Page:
The EFI system partition (ESP) is a partition on a data storage device (usually a hard disk drive or solid-state drive) that is used by computers adhering to the Unified Extensible Firmware Interface (UEFI).
An ESP contains the boot loaders or kernel images for all installed operating systems (which are contained in other partitions), device driver files for hardware devices present in a computer and used by the firmware at boot time, system utility programs that are intended to be run before an operating system is booted, and data files such as error logs ref. An EFI system partition is usually protected and locked by the Windows operating systems to prevent and avoid accidental deletion of these partitions. That’s why you can’t delete EFI partition using Disk Management tool. Continue reading Deleting an EFI System Partition on Windows
With the upcoming release of the Better Together this summer, Mojang will unify the Nintendo Switch and Xbox One with mobile and Windows 10 PC versions of the game under the Bedrock Engine family. (excluding Java Minecraft which will continue to be supported as an independent version) Continue reading Minecraft Is Getting Cross-Play On Multiple Platforms
Logged into my Linux computer today and got this error as I tried to start Chrome. Tried the basics and it did not work, searched Google and saw many others having this same issue so I decided to document the process of fixing this issue here. I’ll start with the basic stuff first then will get into the more detailed steps. Continue reading Google Chrome – Your Preferences cannot be read
I’ve been hearing people are having issues with their computers randomly powering on after a shutdown was issued and displays being dimmed and not being able to get the brightness back. Here are ways to fix those.
Was stumbling on the webs earlier and came across an article saying that Microsoft is forcing people to upgrade to Windows 10. I am not a huge MS fan but I had to see for myself and it’s garbage. I installed Windows7 on my laptop and got the familiar icon to upgrade but when I clicked on it I did not get the forced upgrade but instead got this:
Notice it doesn’t say what others like InfoWorld are saying, which would insinuate a forced upgrade, according to the article in the link, the screen I have above has the following two options only:
Upgrade now or Upgrade tonight
Not sure exactly what these publishers are gunning for but it’s a bad game to play if they are not verifying this and only blindly repeating what others are saying.
Now, I’m not saying people are not getting that window. I’m saying that I did not get it and that publishers need to verify for themselves instead of just blindly regurgitating what they heard.
Most people connect to the internet via their ISP’s DNS servers which more than likely are not the best and more than likely is slowing down your browsing. Using a 3rd party service not only speeds up your experience online. A while ago we wrote about OpenDNS, today we’re going over Google’s DNS service.
Make sure to write down your ISP’s DNS servers.
Google Public DNS IP addresses
IPv4 addresses are as follows:
IPv6 addresses are as follows:
Making the changes
Start the Network and Sharing Center (this process varies by windows version)
Click Change adadpter settings
Right-click Local Area Connection or Wireless Network Connection slelect Properties
Type in your administrator password if you are promted for it.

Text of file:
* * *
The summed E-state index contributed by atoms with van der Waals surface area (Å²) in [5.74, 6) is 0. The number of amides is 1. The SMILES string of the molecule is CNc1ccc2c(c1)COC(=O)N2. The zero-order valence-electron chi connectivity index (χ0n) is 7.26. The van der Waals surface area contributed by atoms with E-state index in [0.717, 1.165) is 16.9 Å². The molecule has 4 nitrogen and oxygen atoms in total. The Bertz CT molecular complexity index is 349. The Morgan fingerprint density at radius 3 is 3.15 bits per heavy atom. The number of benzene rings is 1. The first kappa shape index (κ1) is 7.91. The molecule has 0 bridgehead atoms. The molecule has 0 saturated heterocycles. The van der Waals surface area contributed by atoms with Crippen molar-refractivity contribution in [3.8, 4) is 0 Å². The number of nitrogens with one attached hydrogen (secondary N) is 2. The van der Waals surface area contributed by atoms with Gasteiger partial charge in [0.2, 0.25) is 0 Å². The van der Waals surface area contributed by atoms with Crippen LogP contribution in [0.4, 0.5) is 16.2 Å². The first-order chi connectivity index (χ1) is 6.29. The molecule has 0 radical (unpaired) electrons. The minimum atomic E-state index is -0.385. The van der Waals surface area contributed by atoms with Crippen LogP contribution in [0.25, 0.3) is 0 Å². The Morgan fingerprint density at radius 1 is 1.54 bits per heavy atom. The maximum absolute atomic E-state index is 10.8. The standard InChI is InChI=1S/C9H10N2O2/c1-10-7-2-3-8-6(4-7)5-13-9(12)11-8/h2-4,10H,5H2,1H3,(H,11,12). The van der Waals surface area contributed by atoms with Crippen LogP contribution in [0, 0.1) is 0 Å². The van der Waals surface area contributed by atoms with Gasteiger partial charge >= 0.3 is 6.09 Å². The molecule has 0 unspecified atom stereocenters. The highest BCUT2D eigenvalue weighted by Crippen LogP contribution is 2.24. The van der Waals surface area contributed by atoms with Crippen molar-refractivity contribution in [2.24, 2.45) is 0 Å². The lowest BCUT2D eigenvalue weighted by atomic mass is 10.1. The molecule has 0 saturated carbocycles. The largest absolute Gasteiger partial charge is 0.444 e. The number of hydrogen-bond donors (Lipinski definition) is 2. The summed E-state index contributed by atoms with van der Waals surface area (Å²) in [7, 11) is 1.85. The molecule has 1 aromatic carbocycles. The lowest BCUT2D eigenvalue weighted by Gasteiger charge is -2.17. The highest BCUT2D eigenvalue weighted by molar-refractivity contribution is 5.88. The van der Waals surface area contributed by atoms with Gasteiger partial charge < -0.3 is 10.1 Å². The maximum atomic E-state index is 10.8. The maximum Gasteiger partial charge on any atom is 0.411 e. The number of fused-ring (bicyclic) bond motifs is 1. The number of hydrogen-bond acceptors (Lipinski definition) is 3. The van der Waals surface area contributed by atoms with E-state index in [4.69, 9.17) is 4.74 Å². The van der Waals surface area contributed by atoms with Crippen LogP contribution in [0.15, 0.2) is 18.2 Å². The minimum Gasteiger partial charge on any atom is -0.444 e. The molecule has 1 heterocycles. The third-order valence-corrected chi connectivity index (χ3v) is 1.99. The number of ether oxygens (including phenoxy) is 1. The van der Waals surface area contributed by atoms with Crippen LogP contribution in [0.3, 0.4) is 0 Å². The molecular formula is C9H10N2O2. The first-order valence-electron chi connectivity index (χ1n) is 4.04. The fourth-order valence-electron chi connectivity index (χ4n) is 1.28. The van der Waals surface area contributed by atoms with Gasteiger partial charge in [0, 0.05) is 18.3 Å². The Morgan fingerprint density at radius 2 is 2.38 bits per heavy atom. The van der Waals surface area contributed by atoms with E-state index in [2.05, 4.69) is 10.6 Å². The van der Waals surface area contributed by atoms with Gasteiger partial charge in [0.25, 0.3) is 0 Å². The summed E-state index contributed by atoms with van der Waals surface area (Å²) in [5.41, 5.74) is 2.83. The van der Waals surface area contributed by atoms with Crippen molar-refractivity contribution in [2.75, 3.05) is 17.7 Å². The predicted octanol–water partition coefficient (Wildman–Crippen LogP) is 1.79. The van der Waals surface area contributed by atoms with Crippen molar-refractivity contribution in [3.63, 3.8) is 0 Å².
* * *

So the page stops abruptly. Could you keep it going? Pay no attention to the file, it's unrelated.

Click the Networking tab
Under the Internet Protocol Version 4 (TCP/IPv4) or Internet Protocol Version 6 (TCP/IPv6) and click Properties
Click Advanced and select the DNS tab, write down any IP’s that are listed here for future reference in case you want to revert later on.
Select Use the following DNS server addresses
Enter the IP’s from above
Restart your computer
Click the Apple menu ()
Click System Preferences and click the Network logo.
Select the connection you want to configure (Thunderbolt Ethernet or Wi-Fi or Display Ethernet) then click Advanced
Select the DNS tab
Click the + icon to enter the IP Addresses (repeat for each address)
Click Apply then click OK
I will go over doing this in Ubuntu since that is one of the more common flavors.
Start System Preferences and click Network Connections
Select the connection you want to configure Wired or Wireless tab, then select the appropriate network.
Click Edit, and in the window that appears, select the IPv4 Settings or IPv6 Settings tab.
If the selected method is Automatic (DHCP), open the dropdown and select Automatic (STATIC) addresses only instead.
If the method is set to something else, do not change it.
In the DNS servers field, enter the IP addresses, separated by a space:
If you are prompted for a password or confirmation, type the password or provide confirmation.
If your distribution doesn’t use Network Manager, your DNS settings are specified in /etc/resolv.conf.
sudo vi /etc/resolv.conf
If any nameserver lines appear, write down the IP addresses for future reference. Replace or add, the following lines:
Every router uses a different user interface for configuring DNS server settings; we provide only a generic procedure below. For more information, please consult your router documentation.
Some ISPs hard-code their DNS servers into the equipment they provide; if you are using such a device, you will not be able to configure it. Instead, you can configure each of the computers connected to the router, as described above.
In your browser, enter the IP address to access the router’s administration console.
When prompted, enter the password to access network settings.
Find the screen in which DNS server settings are specified.
If there are IP addresses specified in the fields for the primary and seconday DNS servers, write them down for future reference.
Replace those addresses with the IP addresses from above